III. Why the John Fowles Literary Forum Is Cool
A decade has now passed, and the JFC is celebrating its 10-year anniversary. Since its founding, the lecture series Axelrod puts together has hosted all manner of writers, though the ones who stand out are the ones who exemplify the literary movements Axelrod has had his hand in, either as a practitioner or as a critic: American experimental fiction and contemporary Latin American writing. On the North American experimental side, Raymond Federman (who, in books like Double or Nothing, contributed to the "death of the novel" controversy in the 1960s and '70s) has been a regular guest, along with Steve Katz (The Exaggerations of Peter Prince, Weir & Pouce). Mark Amerika, the art provocateur who, among many other things, writes interactive "Internet fiction," raised a royal ruckus among the JFC's audience a few years ago. And last year the center hosted a touching tribute to Axelrod's friend Ronald Sukenick (the author of Up, 98.6, and the mostly forgotten but great The Death of the Novel and Other Stories), who died in 2004.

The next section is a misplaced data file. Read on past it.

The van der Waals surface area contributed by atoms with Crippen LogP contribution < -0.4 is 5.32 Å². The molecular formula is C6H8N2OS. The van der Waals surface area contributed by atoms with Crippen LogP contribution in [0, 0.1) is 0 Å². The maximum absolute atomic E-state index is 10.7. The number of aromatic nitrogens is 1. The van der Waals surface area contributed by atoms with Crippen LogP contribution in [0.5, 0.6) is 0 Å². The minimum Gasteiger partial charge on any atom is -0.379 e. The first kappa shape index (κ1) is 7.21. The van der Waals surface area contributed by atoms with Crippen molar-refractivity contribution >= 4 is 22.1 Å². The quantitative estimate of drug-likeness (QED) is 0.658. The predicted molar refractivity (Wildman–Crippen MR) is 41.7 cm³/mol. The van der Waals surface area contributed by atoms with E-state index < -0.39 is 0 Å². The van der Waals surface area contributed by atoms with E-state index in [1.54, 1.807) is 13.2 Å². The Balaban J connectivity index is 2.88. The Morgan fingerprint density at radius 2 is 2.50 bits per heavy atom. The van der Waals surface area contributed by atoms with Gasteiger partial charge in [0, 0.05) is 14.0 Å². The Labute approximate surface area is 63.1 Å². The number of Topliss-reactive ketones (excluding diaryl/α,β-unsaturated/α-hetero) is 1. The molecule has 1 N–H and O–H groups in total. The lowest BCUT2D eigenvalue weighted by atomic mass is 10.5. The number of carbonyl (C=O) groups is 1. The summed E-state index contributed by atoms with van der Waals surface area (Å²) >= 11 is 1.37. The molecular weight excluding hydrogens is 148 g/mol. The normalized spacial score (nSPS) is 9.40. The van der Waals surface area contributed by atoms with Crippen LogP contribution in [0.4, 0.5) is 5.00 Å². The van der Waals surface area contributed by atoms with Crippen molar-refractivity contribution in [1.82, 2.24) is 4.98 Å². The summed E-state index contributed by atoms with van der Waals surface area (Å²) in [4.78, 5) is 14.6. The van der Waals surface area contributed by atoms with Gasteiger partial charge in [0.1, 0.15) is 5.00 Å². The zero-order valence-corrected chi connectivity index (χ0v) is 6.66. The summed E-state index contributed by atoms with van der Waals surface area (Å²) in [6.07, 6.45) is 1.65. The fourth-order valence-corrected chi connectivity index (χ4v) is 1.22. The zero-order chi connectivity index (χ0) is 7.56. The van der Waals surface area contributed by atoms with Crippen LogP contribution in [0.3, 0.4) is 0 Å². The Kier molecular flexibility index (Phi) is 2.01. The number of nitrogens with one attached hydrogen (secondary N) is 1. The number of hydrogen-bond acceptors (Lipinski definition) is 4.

If you go to college these days, writers like these aren't exactly cluttering up your syllabus, and the general cultural discourse has pretty much marginalized white guys from the 1960s who self-consciously foreground the creative process in their writing. (Take, for example, Axelrod's own exuberant but mostly unread Bombay, California, his novel about writing a Hollywood screenplay, which is written in the form of a screenplay and comments on itself throughout.) This sort of metafiction had its heyday back in the 1950s and 1960s, and by many accounts it exhausted its aesthetic frisson and the goodwill of its readers by getting self-indulgent and hermetically sealed off from the world. Though there's something to be said for that criticism, two of the most imaginatively daring youngish writers in America—Dave Eggers and David Foster Wallace—clearly cut their teeth on the American metafiction of people like Sukenick (and John Barth and Vonnegut) and, in A Heartbreaking Work of Staggering Genius or Infinite Jesthave given a new warmth and intimacy (not to mention a new hipness quotient) to the practice of metafiction. Axelrod, bless him, is helping keep the fathers of that tradition alive.